Project Overview


The project was to develop a conferencing system that could ease teleconferencing between a group of users and a remote user. What was developed was an array of microphones that can track users by triangulating the source of their voices and then point a camera in their direction. The topics covered include the selection of project components, design of project circuits and software, and recommendations for future developments. The project was completed successfully with a working prototype that can determine the direction of a voice and point a camera in the direction calculated. The final implementation of the device used 2 microphones and would be best suited for use at the end of a conference table as it can only track 180 degrees. The design for a three microphone array was completed, however, it was not implemented due to time constraints. Of the recommended changes in the future, the top priorities would include changing the digitally operated camera for a pulse wave modulation servo operated camera mount and to use a microcontroller with fewer features to reduce the cost of the project.


As with any new project that is to be carried out, sufficient research needs to be done in order to assess the novelty and necessity of the product being designed. The main goal of this project is the following:
·Use audio as a means to track and differentiate between speakers
·Autonomously control a camera or camera platform to center on speaker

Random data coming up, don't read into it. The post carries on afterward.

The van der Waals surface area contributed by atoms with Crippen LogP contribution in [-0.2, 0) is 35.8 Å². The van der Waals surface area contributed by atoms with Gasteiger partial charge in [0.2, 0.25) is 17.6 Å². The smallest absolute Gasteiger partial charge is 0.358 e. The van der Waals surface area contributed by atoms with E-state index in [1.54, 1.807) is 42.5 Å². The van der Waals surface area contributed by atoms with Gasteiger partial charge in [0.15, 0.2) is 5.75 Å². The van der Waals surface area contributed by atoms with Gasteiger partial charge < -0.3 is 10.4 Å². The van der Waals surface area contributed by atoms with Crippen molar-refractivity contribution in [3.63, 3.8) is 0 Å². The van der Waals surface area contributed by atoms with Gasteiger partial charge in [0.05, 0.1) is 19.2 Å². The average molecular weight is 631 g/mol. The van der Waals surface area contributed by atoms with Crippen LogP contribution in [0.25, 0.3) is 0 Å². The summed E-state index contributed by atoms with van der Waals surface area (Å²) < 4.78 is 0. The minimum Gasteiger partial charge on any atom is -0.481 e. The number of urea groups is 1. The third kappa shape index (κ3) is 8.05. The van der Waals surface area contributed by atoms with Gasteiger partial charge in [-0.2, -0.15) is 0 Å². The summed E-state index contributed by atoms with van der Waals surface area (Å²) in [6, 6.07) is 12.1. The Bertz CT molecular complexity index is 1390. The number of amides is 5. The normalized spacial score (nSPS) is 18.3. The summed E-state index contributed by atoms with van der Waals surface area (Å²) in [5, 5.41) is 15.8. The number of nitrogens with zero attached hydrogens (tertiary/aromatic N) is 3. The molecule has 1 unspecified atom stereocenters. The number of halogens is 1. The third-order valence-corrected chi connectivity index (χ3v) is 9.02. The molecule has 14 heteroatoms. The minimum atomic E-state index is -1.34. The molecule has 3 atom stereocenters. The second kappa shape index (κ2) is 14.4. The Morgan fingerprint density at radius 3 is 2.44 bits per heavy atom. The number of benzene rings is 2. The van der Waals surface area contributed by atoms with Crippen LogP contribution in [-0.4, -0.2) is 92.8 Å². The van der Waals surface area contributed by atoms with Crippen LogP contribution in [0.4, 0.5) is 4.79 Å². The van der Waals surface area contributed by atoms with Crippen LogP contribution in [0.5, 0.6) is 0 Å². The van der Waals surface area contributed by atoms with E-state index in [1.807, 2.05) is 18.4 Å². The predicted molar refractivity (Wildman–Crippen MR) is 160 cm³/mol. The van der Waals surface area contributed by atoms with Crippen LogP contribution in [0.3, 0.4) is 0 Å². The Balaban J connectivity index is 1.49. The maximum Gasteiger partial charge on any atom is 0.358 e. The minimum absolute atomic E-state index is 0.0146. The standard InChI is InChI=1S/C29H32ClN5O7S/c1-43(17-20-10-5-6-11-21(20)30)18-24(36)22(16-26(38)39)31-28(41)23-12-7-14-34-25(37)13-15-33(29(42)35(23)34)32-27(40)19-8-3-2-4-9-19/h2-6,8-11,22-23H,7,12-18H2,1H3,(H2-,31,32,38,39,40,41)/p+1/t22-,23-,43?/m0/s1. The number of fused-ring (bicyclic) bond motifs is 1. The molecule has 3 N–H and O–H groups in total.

·Ease of use
·Low cost


Much of camera tracking today involves facial recognition and following the pattern of the face that has been recognized. The Logitech QuickCam® Orbit AF is an excellent example of this; it has a motorized tracking optics system which keeps the user centered in the middle of the picture. Unfortunately this system is relatively expensive. In addition it is not able to effectively track multiple speakers in a conferencing scenario, and the drivers for the camera are not available for Mac OS X. Ultimately, the QuickCam® and similar products cannot not satisfy the requirements of this project.


Further research exposed some hardware that is able to sense the direction of incoming sound such as the Acoustic Magic Voice Tracker I Array Microphone®. This system utilizes an array of 8 directional microphones spaced 5cm apart. The array calculates the direction of the sound source and displays the direction on a row of LEDs on the face of the device. While this system is fairly accurate in determining the direction of the sound, it only provides one analog stereo output signal and no means of transmitting the detected direction to another device such as computer or microcontroller. Consequently users are still left to manually controlling the direction in which their camera is facing, and thus failing to adhere to the specifications of the project.


Here is a short video demonstration of the Sound Source Triangulation in action within a MATLAB GUI.

(Above) Complete block diagram of the enhanced teleconferencing system as per the final report.

(Below) Preamp Circuit for the Mics.